Vol. 10 Issue 3, Fall 2005
By Nicole Hamilton
Millipedes are often seen around our houses in gardens, in heavily mulched flower beds and in compost piles. In the woods, they can be found under stones, under leaf litter and under logs. They generally lead a hidden life, but when conditions become too hot and dry, they will come out to find moisture.
Similarly, when it is too wet and soils become saturated, millipedes will come to the surface to find higher ground. We will often see them during these times on siding and along concrete foundations. Another time that we see them is in the fall as they migrate to their over-wintering sites.
Sometimes these sites include our basements or crawl spaces, but they often die here after a few days since they cannot find the proper moisture. The best thing to do is send your millipede guest back outside to find a better winter spot under the leaf litter. Millipedes overwinter as adults and lay their eggs in moist soil in the springtime.
While they do indeed have a lot of legs, millipedes do not really have a thousand as their name implies. In fact, they have up to 260 legs, which is still a lot of legs to coordinate and get moving. In order to grow, millipedes molt, and each time they do, another pair of legs is added. Each leg pair has its own body segment. Millipedes grow to about 1” long.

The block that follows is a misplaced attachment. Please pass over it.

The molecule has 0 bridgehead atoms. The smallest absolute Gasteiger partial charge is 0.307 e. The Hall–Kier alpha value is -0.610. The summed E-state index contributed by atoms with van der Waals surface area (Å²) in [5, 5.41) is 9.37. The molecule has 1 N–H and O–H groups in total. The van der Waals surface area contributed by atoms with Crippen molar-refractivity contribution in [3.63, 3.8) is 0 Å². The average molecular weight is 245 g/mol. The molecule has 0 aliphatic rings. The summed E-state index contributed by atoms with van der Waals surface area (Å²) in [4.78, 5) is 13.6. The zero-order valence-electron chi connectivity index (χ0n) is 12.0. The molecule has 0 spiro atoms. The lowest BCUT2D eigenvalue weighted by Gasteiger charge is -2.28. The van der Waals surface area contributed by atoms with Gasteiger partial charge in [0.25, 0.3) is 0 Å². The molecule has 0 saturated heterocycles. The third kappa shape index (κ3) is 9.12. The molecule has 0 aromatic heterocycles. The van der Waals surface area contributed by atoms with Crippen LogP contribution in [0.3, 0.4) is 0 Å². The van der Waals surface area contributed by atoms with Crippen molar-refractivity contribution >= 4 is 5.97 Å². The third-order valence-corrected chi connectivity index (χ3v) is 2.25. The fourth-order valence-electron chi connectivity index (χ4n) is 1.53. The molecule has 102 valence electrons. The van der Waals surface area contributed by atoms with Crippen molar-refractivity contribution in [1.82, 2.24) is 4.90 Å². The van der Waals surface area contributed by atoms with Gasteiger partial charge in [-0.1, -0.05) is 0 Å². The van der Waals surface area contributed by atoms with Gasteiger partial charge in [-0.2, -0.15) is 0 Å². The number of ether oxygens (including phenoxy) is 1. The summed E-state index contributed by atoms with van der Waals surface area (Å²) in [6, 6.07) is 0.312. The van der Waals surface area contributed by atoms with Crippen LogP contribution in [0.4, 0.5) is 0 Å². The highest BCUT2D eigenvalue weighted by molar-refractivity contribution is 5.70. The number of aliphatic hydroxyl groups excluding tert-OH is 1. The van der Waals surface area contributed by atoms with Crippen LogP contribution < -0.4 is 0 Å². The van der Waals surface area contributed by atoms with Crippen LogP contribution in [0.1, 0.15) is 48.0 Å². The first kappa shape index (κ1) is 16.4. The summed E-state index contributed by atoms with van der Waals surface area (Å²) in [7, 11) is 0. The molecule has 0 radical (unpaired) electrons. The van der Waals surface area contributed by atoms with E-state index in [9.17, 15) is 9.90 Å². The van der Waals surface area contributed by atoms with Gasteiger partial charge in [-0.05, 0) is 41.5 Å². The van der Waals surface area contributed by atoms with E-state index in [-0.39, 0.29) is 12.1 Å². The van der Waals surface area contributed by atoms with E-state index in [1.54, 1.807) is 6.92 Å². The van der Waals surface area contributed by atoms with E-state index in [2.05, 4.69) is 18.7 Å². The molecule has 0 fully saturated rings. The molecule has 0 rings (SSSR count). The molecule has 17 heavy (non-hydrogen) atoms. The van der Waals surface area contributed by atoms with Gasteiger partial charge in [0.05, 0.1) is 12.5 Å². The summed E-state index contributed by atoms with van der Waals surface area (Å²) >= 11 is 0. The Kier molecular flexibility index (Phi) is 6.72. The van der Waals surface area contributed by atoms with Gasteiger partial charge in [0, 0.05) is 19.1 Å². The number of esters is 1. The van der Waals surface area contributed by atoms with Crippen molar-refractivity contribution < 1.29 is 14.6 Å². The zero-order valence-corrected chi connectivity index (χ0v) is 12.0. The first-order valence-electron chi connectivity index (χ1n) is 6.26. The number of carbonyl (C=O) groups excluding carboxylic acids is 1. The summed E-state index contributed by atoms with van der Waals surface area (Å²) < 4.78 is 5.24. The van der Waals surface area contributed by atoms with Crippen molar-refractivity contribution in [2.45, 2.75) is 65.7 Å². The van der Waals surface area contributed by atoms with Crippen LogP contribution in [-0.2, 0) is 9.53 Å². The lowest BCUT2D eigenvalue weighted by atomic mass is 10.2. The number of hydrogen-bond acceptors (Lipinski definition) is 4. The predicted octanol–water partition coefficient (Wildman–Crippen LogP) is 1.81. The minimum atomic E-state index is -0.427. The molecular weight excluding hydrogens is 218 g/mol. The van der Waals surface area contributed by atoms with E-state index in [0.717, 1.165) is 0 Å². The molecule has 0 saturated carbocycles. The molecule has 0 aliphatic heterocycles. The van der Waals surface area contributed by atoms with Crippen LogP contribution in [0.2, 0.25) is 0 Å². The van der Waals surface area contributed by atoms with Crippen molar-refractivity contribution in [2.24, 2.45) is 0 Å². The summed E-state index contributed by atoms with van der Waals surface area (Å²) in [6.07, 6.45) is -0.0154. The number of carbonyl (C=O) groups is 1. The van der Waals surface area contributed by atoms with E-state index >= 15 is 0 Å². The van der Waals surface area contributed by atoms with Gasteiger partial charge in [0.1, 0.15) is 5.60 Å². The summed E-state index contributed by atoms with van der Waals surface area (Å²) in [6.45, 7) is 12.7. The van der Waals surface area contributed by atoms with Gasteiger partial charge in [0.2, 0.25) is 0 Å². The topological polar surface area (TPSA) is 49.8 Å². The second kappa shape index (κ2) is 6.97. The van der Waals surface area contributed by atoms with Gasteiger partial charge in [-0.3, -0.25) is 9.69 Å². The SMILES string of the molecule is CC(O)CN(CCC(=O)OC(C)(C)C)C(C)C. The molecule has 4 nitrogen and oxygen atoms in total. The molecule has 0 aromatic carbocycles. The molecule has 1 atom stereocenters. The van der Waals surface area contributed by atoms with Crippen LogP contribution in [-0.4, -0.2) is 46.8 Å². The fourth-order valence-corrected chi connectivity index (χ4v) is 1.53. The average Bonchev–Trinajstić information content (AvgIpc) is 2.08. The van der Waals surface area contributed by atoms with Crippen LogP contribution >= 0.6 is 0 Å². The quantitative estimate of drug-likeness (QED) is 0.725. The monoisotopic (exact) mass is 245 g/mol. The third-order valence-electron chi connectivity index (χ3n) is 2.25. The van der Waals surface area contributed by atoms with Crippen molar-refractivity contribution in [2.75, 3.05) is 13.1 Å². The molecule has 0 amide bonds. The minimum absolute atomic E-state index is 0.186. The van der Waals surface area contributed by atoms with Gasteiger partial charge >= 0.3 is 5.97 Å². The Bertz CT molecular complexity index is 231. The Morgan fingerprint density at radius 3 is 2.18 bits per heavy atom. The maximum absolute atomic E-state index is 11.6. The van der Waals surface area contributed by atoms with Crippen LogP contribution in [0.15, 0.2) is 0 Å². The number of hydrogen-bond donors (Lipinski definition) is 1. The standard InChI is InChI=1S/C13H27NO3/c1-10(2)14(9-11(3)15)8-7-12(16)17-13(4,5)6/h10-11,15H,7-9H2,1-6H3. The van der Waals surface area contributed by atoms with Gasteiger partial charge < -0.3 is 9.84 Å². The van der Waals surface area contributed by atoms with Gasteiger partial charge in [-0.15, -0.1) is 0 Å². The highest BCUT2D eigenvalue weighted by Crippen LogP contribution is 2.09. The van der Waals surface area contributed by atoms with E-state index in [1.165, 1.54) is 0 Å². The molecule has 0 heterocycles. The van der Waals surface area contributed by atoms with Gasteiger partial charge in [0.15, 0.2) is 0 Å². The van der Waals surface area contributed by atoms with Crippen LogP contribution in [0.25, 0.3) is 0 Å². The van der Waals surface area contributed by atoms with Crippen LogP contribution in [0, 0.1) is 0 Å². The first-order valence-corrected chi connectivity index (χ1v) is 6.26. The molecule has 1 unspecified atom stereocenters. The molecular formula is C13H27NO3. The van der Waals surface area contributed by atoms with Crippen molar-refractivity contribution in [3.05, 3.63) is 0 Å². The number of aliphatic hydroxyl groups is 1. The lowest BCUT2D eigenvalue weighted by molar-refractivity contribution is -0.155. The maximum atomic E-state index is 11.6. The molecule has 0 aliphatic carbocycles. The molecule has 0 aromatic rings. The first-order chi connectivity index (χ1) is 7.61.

The legs do not necessarily move simultaneously, so it is difficult for the insects to move quickly. Instead, if threatened, the millipede may roll up into a ball and/or release a stinky spray from its sides to deter enemies. This spray is not poisonous, however, just unpleasant to smell. Millipedes do not bite. They eat decaying materials such as leaves and dead wood, and they prefer damp, cool, dark places. Individuals can live for several years.